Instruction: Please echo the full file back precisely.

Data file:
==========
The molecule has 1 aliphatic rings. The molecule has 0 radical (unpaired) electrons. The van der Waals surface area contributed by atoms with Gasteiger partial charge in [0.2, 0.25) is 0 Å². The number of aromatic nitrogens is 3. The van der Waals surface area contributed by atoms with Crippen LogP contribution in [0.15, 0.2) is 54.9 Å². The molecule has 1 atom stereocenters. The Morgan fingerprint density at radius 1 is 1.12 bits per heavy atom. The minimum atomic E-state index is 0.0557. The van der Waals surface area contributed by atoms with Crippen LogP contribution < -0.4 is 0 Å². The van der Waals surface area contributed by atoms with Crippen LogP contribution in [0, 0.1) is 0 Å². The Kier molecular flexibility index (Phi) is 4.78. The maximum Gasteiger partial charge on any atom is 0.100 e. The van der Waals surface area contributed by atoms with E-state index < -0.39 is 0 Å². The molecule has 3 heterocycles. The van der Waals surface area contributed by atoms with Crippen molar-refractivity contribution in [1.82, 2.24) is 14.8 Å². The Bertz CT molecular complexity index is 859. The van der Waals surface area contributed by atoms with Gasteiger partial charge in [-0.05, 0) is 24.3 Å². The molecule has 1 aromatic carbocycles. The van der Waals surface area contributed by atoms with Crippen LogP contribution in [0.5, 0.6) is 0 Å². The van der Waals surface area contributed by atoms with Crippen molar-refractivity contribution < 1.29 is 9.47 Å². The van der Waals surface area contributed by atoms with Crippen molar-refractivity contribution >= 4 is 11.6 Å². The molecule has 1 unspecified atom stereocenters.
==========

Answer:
The molecule has 1 aliphatic rings. The molecule has 0 radical (unpaired) electrons. The van der Waals surface area contributed by atoms with Gasteiger partial charge in [0.2, 0.25) is 0 Å². The number of aromatic nitrogens is 3. The van der Waals surface area contributed by atoms with Crippen LogP contribution in [0.15, 0.2) is 54.9 Å². The molecule has 1 atom stereocenters. The Morgan fingerprint density at radius 1 is 1.12 bits per heavy atom. The minimum atomic E-state index is 0.0557. The van der Waals surface area contributed by atoms with Crippen LogP contribution < -0.4 is 0 Å². The van der Waals surface area contributed by atoms with Crippen LogP contribution in [0, 0.1) is 0 Å². The Kier molecular flexibility index (Phi) is 4.78. The maximum Gasteiger partial charge on any atom is 0.100 e. The van der Waals surface area contributed by atoms with E-state index < -0.39 is 0 Å². The molecule has 3 heterocycles. The van der Waals surface area contributed by atoms with Crippen molar-refractivity contribution in [1.82, 2.24) is 14.8 Å². The Bertz CT molecular complexity index is 859. The van der Waals surface area contributed by atoms with Gasteiger partial charge in [-0.05, 0) is 24.3 Å². The molecule has 1 aromatic carbocycles. The van der Waals surface area contributed by atoms with Crippen LogP contribution in [0.5, 0.6) is 0 Å². The van der Waals surface area contributed by atoms with Crippen molar-refractivity contribution < 1.29 is 9.47 Å². The van der Waals surface area contributed by atoms with Crippen molar-refractivity contribution >= 4 is 11.6 Å². The molecule has 1 unspecified atom stereocenters.